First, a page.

It is a great and stark contrast between these excited seekers of the child and the presiding King Herod and that of the Jewish religious leaders.  For while the magi are bursting with anticipation in seeing what is in store for them, the Jewish religious leaders approach it with ambivalence, and King Herod approaches it with hatred.  To best explain my meaning here, look at Matthew’s text verses 4-6.  In this portion of the text, Herod has called for the religious leaders to explain to him where the Christ was to be born.  The religious leaders provide the exact information and reveal the specific text.  But, that is it.  That is all we hear from the Jewish religious leaders in the text.  There is no excitement or volunteering to accompany the magi.  There is no great anticipation that the long awaited Messiah is soon to be among them.  There is simple matter-of-fact complacency in reading the text and moving on with no thought or emotion one way or the other.  King Herod, on the other hand, is “troubled” by the news of the birth for he does not like the threat to his reign.  He has no intent to worship the child, but only to end the child’s life.  Yet, he still sends the magi on their way without accompanying them, or sending any of his court with them.  Perhaps, ambivalence and hatred do not lead us to the true search for Christ.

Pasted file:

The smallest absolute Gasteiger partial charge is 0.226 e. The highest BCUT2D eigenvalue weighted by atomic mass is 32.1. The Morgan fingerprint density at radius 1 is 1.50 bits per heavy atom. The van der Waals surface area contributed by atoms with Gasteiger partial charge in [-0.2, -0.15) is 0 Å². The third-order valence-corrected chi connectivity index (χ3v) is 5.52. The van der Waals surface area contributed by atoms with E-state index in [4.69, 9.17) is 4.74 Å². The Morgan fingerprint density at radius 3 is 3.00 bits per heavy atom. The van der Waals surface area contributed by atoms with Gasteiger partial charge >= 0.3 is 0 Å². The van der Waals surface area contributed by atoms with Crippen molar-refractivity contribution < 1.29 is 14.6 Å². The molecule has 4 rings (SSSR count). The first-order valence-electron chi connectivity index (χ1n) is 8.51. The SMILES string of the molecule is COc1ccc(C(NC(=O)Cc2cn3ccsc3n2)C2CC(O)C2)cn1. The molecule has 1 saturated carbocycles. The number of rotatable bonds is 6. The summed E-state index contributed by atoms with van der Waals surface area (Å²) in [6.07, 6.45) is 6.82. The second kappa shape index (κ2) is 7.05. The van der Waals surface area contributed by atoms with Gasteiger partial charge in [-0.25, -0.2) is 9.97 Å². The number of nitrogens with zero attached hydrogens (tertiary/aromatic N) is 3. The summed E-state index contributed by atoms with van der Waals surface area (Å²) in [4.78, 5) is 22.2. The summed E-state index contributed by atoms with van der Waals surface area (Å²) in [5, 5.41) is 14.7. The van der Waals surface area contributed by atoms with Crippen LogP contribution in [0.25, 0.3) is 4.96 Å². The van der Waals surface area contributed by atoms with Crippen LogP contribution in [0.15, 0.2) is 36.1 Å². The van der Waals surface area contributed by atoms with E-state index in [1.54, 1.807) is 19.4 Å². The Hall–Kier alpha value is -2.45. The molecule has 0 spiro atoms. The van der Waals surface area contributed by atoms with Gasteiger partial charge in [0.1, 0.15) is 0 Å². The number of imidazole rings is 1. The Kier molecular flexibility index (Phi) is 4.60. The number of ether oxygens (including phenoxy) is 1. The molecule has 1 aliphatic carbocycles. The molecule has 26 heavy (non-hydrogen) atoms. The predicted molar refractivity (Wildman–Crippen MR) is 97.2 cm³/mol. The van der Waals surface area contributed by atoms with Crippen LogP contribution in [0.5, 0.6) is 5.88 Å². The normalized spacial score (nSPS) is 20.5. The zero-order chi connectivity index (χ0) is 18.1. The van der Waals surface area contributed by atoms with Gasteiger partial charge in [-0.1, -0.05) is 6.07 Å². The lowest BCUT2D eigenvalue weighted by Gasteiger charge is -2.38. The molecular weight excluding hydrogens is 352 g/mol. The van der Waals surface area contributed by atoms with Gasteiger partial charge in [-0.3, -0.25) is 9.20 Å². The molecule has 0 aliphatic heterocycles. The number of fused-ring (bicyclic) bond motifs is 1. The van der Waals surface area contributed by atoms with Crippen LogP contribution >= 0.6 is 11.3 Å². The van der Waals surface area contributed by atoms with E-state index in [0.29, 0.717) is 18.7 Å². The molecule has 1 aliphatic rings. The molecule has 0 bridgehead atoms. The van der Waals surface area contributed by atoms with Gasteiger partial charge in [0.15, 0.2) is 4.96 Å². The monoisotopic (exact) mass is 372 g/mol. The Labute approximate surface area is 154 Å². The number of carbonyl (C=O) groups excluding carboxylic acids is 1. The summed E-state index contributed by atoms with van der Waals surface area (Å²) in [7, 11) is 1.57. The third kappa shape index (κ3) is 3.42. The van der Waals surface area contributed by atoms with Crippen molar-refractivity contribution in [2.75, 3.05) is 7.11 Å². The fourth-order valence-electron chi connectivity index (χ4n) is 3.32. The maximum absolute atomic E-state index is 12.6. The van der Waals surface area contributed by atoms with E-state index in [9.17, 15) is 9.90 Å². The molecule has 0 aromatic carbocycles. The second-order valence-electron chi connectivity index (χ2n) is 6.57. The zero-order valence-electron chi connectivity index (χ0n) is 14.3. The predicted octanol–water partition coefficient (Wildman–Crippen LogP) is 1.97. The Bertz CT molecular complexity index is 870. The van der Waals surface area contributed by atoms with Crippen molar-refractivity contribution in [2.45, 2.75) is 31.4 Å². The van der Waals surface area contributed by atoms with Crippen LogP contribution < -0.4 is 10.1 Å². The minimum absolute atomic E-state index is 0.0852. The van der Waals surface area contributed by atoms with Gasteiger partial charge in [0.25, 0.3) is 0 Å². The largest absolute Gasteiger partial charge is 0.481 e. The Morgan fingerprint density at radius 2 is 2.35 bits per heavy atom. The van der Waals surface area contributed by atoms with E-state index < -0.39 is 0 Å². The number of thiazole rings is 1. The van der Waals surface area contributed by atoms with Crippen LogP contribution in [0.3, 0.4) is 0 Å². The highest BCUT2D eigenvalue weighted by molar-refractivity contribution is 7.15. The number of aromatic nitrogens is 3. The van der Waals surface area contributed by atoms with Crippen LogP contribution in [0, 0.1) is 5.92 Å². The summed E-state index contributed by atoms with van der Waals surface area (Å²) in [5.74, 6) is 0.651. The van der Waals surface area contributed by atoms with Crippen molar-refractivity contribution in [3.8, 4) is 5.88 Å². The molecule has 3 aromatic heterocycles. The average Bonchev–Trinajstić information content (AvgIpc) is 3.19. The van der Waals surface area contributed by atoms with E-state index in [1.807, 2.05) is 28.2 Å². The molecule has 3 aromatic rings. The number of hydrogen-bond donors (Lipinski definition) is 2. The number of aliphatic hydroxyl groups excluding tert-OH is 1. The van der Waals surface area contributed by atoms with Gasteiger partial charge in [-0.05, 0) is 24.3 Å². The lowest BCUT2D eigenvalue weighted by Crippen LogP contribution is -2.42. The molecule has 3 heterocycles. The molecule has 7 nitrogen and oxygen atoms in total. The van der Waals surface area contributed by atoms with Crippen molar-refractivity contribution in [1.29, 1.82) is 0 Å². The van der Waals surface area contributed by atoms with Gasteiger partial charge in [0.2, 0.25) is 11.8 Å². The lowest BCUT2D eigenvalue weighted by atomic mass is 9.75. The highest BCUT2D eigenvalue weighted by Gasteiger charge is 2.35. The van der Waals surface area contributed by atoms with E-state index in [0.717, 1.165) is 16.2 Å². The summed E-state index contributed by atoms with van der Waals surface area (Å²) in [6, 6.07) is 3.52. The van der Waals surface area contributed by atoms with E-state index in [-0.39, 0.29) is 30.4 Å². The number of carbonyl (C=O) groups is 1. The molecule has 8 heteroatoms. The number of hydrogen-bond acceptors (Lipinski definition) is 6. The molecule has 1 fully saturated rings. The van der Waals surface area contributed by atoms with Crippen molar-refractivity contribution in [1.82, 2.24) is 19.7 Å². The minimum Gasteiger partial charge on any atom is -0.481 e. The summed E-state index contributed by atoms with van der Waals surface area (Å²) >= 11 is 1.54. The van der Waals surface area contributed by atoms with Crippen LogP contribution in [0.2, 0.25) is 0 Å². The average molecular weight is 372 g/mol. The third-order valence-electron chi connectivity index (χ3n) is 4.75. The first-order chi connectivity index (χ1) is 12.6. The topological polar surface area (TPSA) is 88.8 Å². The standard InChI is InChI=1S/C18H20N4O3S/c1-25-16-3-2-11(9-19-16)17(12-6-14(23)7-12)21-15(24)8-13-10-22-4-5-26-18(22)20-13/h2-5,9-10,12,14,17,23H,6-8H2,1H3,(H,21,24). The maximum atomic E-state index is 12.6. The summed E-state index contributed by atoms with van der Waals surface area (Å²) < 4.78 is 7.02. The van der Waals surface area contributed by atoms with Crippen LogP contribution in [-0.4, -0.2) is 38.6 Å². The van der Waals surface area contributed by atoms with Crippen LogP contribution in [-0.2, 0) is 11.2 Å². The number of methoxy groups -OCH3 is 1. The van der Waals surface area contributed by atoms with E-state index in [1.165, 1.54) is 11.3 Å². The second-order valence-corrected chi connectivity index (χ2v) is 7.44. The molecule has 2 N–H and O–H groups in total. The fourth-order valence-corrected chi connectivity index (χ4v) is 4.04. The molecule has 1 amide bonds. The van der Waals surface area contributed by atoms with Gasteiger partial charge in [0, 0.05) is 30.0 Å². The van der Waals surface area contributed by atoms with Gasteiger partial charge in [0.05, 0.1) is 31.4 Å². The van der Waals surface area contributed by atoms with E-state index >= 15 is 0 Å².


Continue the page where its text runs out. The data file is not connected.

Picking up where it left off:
The star plays a prominent role in the story as well.  It is the sign that calls the magi to their journey and it is the “x” that marks the spot over the stable and manger where Christ is found.  There has been much research into the astrological and astronomical phenomena that could have taken place the thousand years ago to create such a presence in the heaven that showed great movement and burned with prolonged brightness.  Some astronomers believe that the convergence of Jupiter, Mars, and Venus in the sky during the time period could have worked to make the great light.  Others believe that a fast moving body in space, such as Haley’s Comet, could have created the fireball effect of the star in the sky.  But, I would suggest that these theories, although possible in the indication of the signs, were not the sole source of the star seen by magi.


The star provides two amazing qualities that neither of these theories are able to attest.  First, the star moves in a direction which none of the other stars in the sky move.  Second, the star disappears at a time when the magi are seeking guidance in direction from a source other than the one God has provided.  Upon, their reliance upon the direction from God once again, they find the star before them.  If one were to read the scripture with the understanding that East meant the direction to follow and that of a rising, it is more plausible to see that the terminology could represent the Christ was rising in the city of Bethlehem and the road to follow points to Him, just as a compass points to Magnetic North in the Western Hemisphere.  The star is the sign from God and the only physical properties that apply to it is presiding over the place where Jesus lays, and the only requirement to see it is that one must be seeking Christ.